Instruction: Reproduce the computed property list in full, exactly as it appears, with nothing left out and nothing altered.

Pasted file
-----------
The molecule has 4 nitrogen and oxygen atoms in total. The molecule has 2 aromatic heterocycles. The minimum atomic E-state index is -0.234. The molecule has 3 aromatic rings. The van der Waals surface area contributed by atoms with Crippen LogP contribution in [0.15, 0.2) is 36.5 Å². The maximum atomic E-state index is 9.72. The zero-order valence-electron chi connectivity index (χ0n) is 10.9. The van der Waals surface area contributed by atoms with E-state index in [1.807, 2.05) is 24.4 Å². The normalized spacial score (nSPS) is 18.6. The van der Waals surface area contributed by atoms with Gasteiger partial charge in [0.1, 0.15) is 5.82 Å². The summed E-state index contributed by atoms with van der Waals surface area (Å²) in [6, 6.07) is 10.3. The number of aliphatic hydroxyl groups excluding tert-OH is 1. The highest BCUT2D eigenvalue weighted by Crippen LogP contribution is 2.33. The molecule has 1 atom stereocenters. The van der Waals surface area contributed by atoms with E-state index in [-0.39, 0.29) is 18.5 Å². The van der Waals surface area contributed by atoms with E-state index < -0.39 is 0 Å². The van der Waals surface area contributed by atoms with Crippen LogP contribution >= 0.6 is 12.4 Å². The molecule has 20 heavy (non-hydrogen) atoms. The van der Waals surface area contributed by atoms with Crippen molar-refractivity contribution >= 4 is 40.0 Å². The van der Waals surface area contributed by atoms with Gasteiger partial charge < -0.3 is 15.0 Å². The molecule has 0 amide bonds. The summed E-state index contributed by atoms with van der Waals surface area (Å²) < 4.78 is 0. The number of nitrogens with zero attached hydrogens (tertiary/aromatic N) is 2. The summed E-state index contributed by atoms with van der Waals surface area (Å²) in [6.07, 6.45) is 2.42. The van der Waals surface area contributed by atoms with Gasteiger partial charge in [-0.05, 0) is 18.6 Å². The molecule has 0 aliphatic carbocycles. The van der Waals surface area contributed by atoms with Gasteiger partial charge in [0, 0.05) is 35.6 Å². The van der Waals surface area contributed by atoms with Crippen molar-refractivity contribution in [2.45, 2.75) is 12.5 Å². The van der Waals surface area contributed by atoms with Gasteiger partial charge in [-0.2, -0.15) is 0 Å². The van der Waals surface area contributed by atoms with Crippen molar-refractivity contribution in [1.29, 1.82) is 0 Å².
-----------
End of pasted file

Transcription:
The molecule has 4 nitrogen and oxygen atoms in total. The molecule has 2 aromatic heterocycles. The minimum atomic E-state index is -0.234. The molecule has 3 aromatic rings. The van der Waals surface area contributed by atoms with Crippen LogP contribution in [0.15, 0.2) is 36.5 Å². The maximum atomic E-state index is 9.72. The zero-order valence-electron chi connectivity index (χ0n) is 10.9. The van der Waals surface area contributed by atoms with E-state index in [1.807, 2.05) is 24.4 Å². The normalized spacial score (nSPS) is 18.6. The van der Waals surface area contributed by atoms with Gasteiger partial charge in [0.1, 0.15) is 5.82 Å². The summed E-state index contributed by atoms with van der Waals surface area (Å²) in [6, 6.07) is 10.3. The number of aliphatic hydroxyl groups excluding tert-OH is 1. The highest BCUT2D eigenvalue weighted by Crippen LogP contribution is 2.33. The molecule has 1 atom stereocenters. The van der Waals surface area contributed by atoms with E-state index in [-0.39, 0.29) is 18.5 Å². The van der Waals surface area contributed by atoms with E-state index < -0.39 is 0 Å². The van der Waals surface area contributed by atoms with Crippen LogP contribution >= 0.6 is 12.4 Å². The molecule has 20 heavy (non-hydrogen) atoms. The van der Waals surface area contributed by atoms with Crippen molar-refractivity contribution >= 4 is 40.0 Å². The van der Waals surface area contributed by atoms with Gasteiger partial charge < -0.3 is 15.0 Å². The molecule has 0 amide bonds. The summed E-state index contributed by atoms with van der Waals surface area (Å²) < 4.78 is 0. The number of nitrogens with zero attached hydrogens (tertiary/aromatic N) is 2. The summed E-state index contributed by atoms with van der Waals surface area (Å²) in [6.07, 6.45) is 2.42. The van der Waals surface area contributed by atoms with Gasteiger partial charge in [-0.05, 0) is 18.6 Å². The molecule has 0 aliphatic carbocycles. The van der Waals surface area contributed by atoms with Gasteiger partial charge in [0, 0.05) is 35.6 Å². The van der Waals surface area contributed by atoms with Crippen molar-refractivity contribution in [2.45, 2.75) is 12.5 Å². The van der Waals surface area contributed by atoms with Gasteiger partial charge in [-0.2, -0.15) is 0 Å². The van der Waals surface area contributed by atoms with Crippen molar-refractivity contribution in [1.29, 1.82) is 0 Å².